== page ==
From these charts, we see that there is not a simple answer here.  In two cases (male 2012-2013 and female 2013-2014), improvements were generally higher at older ages, but in the other four cases, the reverse was true.  Across the four cohorts, the correlation between age and percentile rank improvement ranged from -12% to +14%.  Unfortunately, the results are not consistent by gender or by year, in which case we might be able to make some sort of generalization about what these results mean.  For now, I will simply conclude that there is no clear relationship between age and year-to-year improvement in the Open.

How about height and weight**?  Well, again, the results were mixed, but in this case, the mix of results might actually be able to provide some insight.  Let's focus on weight for now.  Four of the six cohorts did show a clear linear relationship between weight and percentile rank improvement, but the other two did not.  Here are charts showing the relationships for those cohorts.

From 2012-to-2013 for females (third chart), it appears that heavier athletes tended to show more improvement than lighter female athletes.  In the other three cohorts shown, heavier athletes tended to show less improvement than lighter athletes.  

Another way to look at this is by examining the correlation between and percentile rank improvement  in each cohort.  A positive correlation means that higher weights tend to have higher percentile rank improvements; a negative correlation means that higher weights tend to have lower percentile rank improvements.  The correlations for the four cohorts shown above tell the same story: -11% correlation for 2011-2012 males, -15% correlation for 2011-2012 females, +8% correlation for 2012-2013 females and -6% correlation for 2013-2014 males.

What could be the reason for these results? 

For each of the Opens, I've evaluated the programming using a few metrics.  One that I reference quite frequently is the load-based emphasis on lifting (LBEL).  This metric attempts to quantify how "heavy" a CrossFit competition is based on the portion of the competition that was made up of lifts (as opposed to bodyweight movements), as well as how "heavy" those movements were.  After seeing the charts above, I went back and looked at the LBEL in each of the years for both males and females.  What I found was that in situations where there was a strong negative correlation between weight and improvement, the LBEL decreased significantly, and in situations where there was a strong positive correlation between weight and improvement, the LBEL increased significantly.

The chart below shows the following for each cohort:
  • Percentage change in LBEL;
  • Correlation between weight and improvement in percentile rank;
  • Correlation between height and improvement in percentile rank; and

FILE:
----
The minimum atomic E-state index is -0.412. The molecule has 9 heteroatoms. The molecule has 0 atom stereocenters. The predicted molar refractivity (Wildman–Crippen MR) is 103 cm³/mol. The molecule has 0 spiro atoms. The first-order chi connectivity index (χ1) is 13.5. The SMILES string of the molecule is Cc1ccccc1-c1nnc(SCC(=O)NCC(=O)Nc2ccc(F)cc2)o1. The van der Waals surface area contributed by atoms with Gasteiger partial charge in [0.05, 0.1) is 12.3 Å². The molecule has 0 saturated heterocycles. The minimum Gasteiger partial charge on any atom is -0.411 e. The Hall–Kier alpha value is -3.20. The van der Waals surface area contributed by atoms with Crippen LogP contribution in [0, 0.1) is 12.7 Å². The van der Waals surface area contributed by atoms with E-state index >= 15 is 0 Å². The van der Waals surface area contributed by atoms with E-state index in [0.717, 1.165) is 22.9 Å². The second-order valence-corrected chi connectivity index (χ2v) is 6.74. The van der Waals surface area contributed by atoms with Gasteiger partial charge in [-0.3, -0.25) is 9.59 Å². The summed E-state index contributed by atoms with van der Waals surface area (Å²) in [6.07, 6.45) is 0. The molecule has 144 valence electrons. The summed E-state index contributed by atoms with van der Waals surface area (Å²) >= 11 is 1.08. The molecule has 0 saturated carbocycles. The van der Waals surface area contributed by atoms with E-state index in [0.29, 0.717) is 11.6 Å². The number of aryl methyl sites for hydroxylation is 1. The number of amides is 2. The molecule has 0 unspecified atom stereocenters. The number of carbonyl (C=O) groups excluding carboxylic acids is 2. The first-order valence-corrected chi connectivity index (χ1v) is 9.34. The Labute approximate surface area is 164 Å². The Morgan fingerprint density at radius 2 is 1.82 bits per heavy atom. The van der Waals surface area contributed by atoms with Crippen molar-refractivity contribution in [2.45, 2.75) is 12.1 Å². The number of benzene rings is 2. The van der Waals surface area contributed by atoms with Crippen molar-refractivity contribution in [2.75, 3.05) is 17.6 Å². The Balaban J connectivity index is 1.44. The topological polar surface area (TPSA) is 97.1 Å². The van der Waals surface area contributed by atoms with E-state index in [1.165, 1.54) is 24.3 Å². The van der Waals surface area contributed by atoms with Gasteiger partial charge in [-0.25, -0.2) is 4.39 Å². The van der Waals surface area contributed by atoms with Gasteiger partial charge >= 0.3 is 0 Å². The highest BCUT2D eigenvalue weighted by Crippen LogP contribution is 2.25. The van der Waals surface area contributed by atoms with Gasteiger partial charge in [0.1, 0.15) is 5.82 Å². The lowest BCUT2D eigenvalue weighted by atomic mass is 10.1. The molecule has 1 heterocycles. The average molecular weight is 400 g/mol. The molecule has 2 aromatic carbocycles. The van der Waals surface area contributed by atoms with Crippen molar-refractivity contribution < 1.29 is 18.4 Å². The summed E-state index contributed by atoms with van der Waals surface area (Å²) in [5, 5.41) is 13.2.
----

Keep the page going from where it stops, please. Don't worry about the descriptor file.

• Correlation between age and improvement in percentile rank.

While we still can't seem to tell much about the relationship between age and improvement, this chart above does seem to clearly indicate that a higher LBEL benefits larger athletes and a lower LBEL benefits smaller athletes.  Note that the color scales for the percent change in LBEL mirror the weight correlation almost exactly.

While this my seem intuitive, I think it is a very important result to lend credibility to the LBEL metric.  It is still my belief that LBEL is not a particularly useful metric when looking at individual events, but when used to evaluate a multi-event competition such as the Open or Regionals, I think it is very useful to help us understand the type of athletes that might benefit from the programming.  Keep in mind, of course, that these correlations are relatively small, so there are plenty of other factors that determine how much an athlete will improve from year-to-year.

Obviously, none of this is meant to de-emphasize the importance of training in determining how much an athlete will improve from year-to-year.  Rather, this can help us understand all the factors that might be impacting an athlete's improvement, which can in turn help evaluate how successful all that training really was.

[Thanks a lot to Andrew Havko, Michael Girdley and Jeff King for pulling this data for me and/or making it publicly available]

*I did also take a look briefly at the 2013-2014 improvement for athletes who competed back in 2011.  As expected, they were slightly lower than those who just competed in 2012.  However, they did still show a positive improvement in their percentile rank, on average.

**Many athletes did not submit their height or weight (or typed in something ridiculous, like 1,000 pounds).  Any time I looked at correlations between weight/height and percentile rank improvement, these are based only on the subset of athletes that reported a reasonable height and weight.  This ranged from about 50%-80% of the field (women generally reported less often).

1 comment: